Tuesday Tracks: Your Weekly New Music Discovery – March 24

Alexander 23, Vistas, lilspirit, Mikhala Jené, Alec Wigdahl, Nilo Blues, Mikhala Jene

Clockwise from top left: Alexander 23, Vistas, lilspirit, Mikhala Jené, Alec Wigdahl and Nilo Blues.

Every week, there’s a plethora of new music at our fingertips.

Artists on platforms like Spotify and Bandcamp are plentiful, and the radio offers a steady deluge of new singles, but who has time to sort through all that? RIFF does!

We pooled our resources to find some of the best new singles from all genres and backgrounds, so you can find your newest earworm without all the drama. Enjoy this week’s hidden gems.


Vistas, “15 Years” — Scotland trio Vistas comes in hot with its latest single, “15 Years,” from the band’s upcoming debut album, Everything Changes In The End. The song expands the band’s style, combining its established indie pop sound with a new penchant for spunky rock and roll. As a song, “15 Years” generates a sunny vibe for these recent overcast days with uptempo drumming and guitar playing, charged with energetic singing. The song centers on everlasting relationships—romantic or platonic—and interpersonal connections that last between two people.


Alexander 23, “Loving You Gets Hard” — In his third appearance in Tuesday Tracks, singer-songwriter Alexander 23 maintains as much normalcy as possible in times of uncertainty on“Loving You Gets Hard.”His words hits hard, showing how easy it is to be there for the people during the good, but also how much more it matters during the turbulent. The video creates a point of view where the you, the viewer, follows Alexander 23 around on a hill. Toward the end, he presents himself at his most vulnerable—dancing on his own and vibing to his music. The infectious beat changes ever so slightly as the song progresses, in tandem with Alexander 23’s unique voice, creating an experience to repeat for hours on end.


lilspirit, “droptopbitch” — Bay Area native lilspirit’s ’90s-inspired video for “droptopbitch,” spotlights his soulful vocals and sense of melody. His lyrics speak on wanting affection from the girl he likes—if only she were ready for that kind of commitment. He does all these elaborate things for her, but she still doesn’t reciprocate. The video follows his internal struggle with her mixed signals, and her continual instance that she isn’t ready for an exclusive relationship.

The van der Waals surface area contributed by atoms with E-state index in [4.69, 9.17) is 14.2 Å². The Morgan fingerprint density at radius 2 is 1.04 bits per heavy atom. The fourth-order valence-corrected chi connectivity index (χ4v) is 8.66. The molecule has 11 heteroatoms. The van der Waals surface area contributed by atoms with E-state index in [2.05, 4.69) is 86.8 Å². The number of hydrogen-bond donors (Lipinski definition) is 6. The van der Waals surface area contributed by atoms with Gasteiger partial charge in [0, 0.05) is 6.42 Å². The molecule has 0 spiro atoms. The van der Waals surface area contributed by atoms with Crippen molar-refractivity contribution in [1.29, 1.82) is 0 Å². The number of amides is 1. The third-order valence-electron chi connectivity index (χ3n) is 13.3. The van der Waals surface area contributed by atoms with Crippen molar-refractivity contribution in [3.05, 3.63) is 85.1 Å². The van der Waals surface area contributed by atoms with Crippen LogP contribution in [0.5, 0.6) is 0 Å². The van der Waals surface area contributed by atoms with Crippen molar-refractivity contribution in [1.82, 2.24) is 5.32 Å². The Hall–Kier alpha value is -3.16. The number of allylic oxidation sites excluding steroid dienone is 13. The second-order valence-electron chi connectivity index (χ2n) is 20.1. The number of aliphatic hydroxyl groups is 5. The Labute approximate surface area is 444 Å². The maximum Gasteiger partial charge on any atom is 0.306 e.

Nilo Blues, “Akira Harakiri” — Nilo Blues brings a new facet to the Toronto trap scene with “Akira Harakiri.” The Akira anime universe became the inspiration for the persona he took on when recording the song. “Akira Harakiri” fills the hard-hitting trap beats with vocal performances that capture the essence of some of Nilo Blues’ favorite cartoon and anime shows he watched as a child. The results have a nostalgic undercurrent, used more as a springboard into a distinct sound within trap.


Alec Wigdahl, “Cologne” — With “Cologne,” Alec Wigdahl takes a step away from the stripped-down sound of his debut EP, Strawberry, in favor of a more beat-driven pop sound. Wigdahl maintains his raw emotion, putting the listener in his shoes as he describes his efforts to prove that he’s over a girl to a new flame. At his wit’s end, he tries to internalize his emotional progression. But toward the end, he takes a step back and realizes he’ll never fully get over her, after all. It’s the ultimate ode to the one who got away, held together with an airtight indie pop groove.


Mikhala Jené, “Lyin 2 My Friends” — Mikhala Jené teamed up with Escape Tracks to produce this live version of “Lyin 2 My Friends.” Stripping down the song’s arrangement, her emotive vocal performance fills the sonic space. Mikhala Jené’s powerful voice and timbre is a gift that keeps on giving, even with just one acoustic guitar for accompaniment. She sings about seeing her ex in public, and trying to prevent the people around her finding out about their past relationship. It’s an especially relatable situation—reconvening with a bad decision and worrying about your friends’ reactions, should they make the connection.


Aarushi’s Pick: My favorite song from this week, far and away, is “Cologne.” Wigdahl’s depressive themes remain in such stark contrast to the instrumentation that I almost get a sense of whiplash. It’s energized sound drives raw emotion in a way that songs with sadder arrangements can’t touch. He does a great job of placing me in the midst of his struggle to show that he’s over an ex even though he clearly isn’t. The complex contrast between themes and instrumentation give it incredible replay value, allowing opportunities to focus on different parts of the song. The production, coupled with the juxtaposed lyrics and beat, deepens its appeal.

Follow reporter Aarushi Nanda at Instagram.com/aarushi_nanda and at Twitter.com/aarushi_nanda.

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